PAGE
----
The NFL fares far better.
The culture of sports is competition. The culture of sports is meritocracy: Best team wins. The culture of sports is becoming the best you can be! The Democrat Party doesn’t stand for that anywhere, except in electoral politics. The Democrat Party wants to beat up on the NFL. The NFL is about hard work. The NFL’s all about diversity. The NFL’s about definative results, you win or you lose.
In the NFL, there isn’t any affirmative action. Well, there wasn’t. The NFL is about people pursuing their dreams, trying to be the best they can be at a job not everybody can do. They’re all being tarred and feathered now by people like Claire McCaskill who want to come along and tell us that “sports leaders put victory over decency.” Please. You could just as easily be talking about the Democrat Party: Victory over decency.
Gloria Allred. This takes the cake. There’s a story on ESPN. ESPN did a profile of the Chicago Bear wide receiver Brandon Marshall. In 2006 or 2007 I believe it was, Brandon Marshall… He’s bipolar. He’s had some… I don’t want to say “mental issues,” but I don’t know the proper term. “Mental issues” will suffice for now, but he had them dealt with. He went and got help, therapy, a number of things.
But in his past, 2006-2007, was a case of spousal abuse. So ESPN, who’s got their show Behind the Lines, Inside the Lines, Down the Lines, I don’t know what it’s called. They did a profile of Brandon Marshall, and they went back and they said, “It must be fair and it must be thorough.” So, of course, they had to go back and touch on this. Brandon Marshall said, “You know what? They’re lying about me.
“I should have never have agreed to that. They’re telling lies about me.” Brandon, what was your first clue? It’s the media. It’s a profile? What do you think, they’re gonna fawn all over you? At any rate, the woman who was the victim of his abuse in 2006 or 2007… Well, actually I don’t think the woman has it.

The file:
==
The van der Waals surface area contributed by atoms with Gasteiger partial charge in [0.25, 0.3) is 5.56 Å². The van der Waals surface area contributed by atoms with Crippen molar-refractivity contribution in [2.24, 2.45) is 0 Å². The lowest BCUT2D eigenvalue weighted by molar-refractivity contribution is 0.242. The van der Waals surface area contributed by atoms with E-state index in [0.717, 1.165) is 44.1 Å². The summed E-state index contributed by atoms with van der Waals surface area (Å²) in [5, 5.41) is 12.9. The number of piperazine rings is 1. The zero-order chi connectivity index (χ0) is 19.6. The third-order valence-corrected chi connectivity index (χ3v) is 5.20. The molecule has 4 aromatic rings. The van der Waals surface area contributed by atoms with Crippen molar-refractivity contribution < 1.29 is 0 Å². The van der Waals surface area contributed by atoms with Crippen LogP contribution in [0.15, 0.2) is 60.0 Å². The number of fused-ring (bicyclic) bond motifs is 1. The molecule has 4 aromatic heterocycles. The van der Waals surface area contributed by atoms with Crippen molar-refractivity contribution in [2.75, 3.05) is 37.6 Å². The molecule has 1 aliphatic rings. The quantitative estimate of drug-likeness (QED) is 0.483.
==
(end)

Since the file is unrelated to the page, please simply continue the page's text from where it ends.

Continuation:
Gloria Allred popped up in Atlanta and is now demanding that Goodell resign, “citing the league’s failures in dealing with domestic violence and citing a particular case which dates back more than five years. Speaking at an Atlanta-area news conference, the Los Angeles-based Allred said of Goodell: … ‘I think he should resign because of the way investigations have been conducted in the past.’ …
“On Wednesday, Allred recalled the allegations of Rasheedah Watley against Pro Bowl wide receiver Brandon Marshall in 2006 and 2007. At the time, Marshall lived in Atlanta with Watley. Police reportedly responded to numerous calls by Watley alleging abuse by Marshall, but Marshall never was convicted of any crime (charges were dropped in one instance, Marshall was acquitted in another). And in 2012, Watley’s civil suit against Marshall was dismissed.”
And here comes ESPN reliving all of this as though it’s current. “Marshall was given a three-game suspension in August 2008 for violating the NFL’s personal-conduct policy following an arrest related to an alleged incident with Watley, but that suspension ultimately was reduced to one game. On Wednesday,” after a whole lot of nothing, “Allred sat at a table, flanked by the self-described best friend of Watley on one side, and Watley’s father Clarence on the other.
“The friend, Kristeena Spivey, recounted incidents of abuse suffered by Rasheedah Watley. Clarence Watley said that the NFL and Marshall’s team at the time, the Denver Broncos, were made aware of the incidents and said they would follow up, but never did.” Rasheedah Watley didn’t show up at her own press conference yesterday. It was Gloria Allred, Rasheedah Watley’s “best friend,” Rasheedah Watley’s father.
“Allred said she has no plans to sue the NFL, but rather wants the league to change its procedures for investigating claims of domestic violence.” So Gloria Allred has a news conference about a woman who didn’t show up and is all fit to be tied now demanding that Goodell resign. Let’s go to the audio sound bites.